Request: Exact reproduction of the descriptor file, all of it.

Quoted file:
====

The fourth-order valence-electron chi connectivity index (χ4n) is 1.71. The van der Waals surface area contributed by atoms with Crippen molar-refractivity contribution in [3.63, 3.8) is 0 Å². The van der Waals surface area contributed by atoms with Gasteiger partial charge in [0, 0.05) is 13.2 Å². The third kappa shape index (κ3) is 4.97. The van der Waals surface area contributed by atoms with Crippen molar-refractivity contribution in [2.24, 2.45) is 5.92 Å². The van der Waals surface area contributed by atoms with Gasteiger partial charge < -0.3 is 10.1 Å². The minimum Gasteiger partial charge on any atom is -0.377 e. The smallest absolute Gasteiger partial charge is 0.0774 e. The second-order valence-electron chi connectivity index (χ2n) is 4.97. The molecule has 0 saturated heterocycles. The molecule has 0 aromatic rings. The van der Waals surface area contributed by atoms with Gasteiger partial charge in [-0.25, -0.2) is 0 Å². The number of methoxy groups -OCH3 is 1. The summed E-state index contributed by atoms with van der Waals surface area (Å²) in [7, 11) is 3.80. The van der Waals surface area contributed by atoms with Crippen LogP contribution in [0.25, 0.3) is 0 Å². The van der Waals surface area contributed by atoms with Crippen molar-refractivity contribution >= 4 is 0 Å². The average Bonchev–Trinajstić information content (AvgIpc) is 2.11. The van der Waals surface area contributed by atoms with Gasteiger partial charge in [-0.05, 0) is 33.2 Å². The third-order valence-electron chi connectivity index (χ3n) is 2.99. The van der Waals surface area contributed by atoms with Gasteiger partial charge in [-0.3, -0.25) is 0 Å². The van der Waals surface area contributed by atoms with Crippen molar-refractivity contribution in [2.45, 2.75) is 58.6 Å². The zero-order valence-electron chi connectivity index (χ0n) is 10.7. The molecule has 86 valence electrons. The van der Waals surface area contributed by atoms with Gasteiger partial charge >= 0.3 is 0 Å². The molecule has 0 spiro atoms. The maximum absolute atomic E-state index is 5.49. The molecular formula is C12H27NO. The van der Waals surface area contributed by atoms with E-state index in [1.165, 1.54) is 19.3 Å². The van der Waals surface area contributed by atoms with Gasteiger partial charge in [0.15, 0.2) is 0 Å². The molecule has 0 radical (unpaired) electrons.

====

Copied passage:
The fourth-order valence-electron chi connectivity index (χ4n) is 1.71. The van der Waals surface area contributed by atoms with Crippen molar-refractivity contribution in [3.63, 3.8) is 0 Å². The van der Waals surface area contributed by atoms with Gasteiger partial charge in [0, 0.05) is 13.2 Å². The third kappa shape index (κ3) is 4.97. The van der Waals surface area contributed by atoms with Crippen molar-refractivity contribution in [2.24, 2.45) is 5.92 Å². The van der Waals surface area contributed by atoms with Gasteiger partial charge < -0.3 is 10.1 Å². The minimum Gasteiger partial charge on any atom is -0.377 e. The smallest absolute Gasteiger partial charge is 0.0774 e. The second-order valence-electron chi connectivity index (χ2n) is 4.97. The molecule has 0 saturated heterocycles. The molecule has 0 aromatic rings. The van der Waals surface area contributed by atoms with Gasteiger partial charge in [-0.25, -0.2) is 0 Å². The number of methoxy groups -OCH3 is 1. The summed E-state index contributed by atoms with van der Waals surface area (Å²) in [7, 11) is 3.80. The van der Waals surface area contributed by atoms with Crippen LogP contribution in [0.25, 0.3) is 0 Å². The van der Waals surface area contributed by atoms with Crippen molar-refractivity contribution >= 4 is 0 Å². The average Bonchev–Trinajstić information content (AvgIpc) is 2.11. The van der Waals surface area contributed by atoms with Gasteiger partial charge in [-0.05, 0) is 33.2 Å². The third-order valence-electron chi connectivity index (χ3n) is 2.99. The van der Waals surface area contributed by atoms with Gasteiger partial charge in [-0.3, -0.25) is 0 Å². The van der Waals surface area contributed by atoms with Crippen molar-refractivity contribution in [2.45, 2.75) is 58.6 Å². The zero-order valence-electron chi connectivity index (χ0n) is 10.7. The molecule has 86 valence electrons. The van der Waals surface area contributed by atoms with Gasteiger partial charge >= 0.3 is 0 Å². The molecule has 0 spiro atoms. The maximum absolute atomic E-state index is 5.49. The molecular formula is C12H27NO. The van der Waals surface area contributed by atoms with E-state index in [1.165, 1.54) is 19.3 Å². The van der Waals surface area contributed by atoms with Gasteiger partial charge in [0.15, 0.2) is 0 Å². The molecule has 0 radical (unpaired) electrons.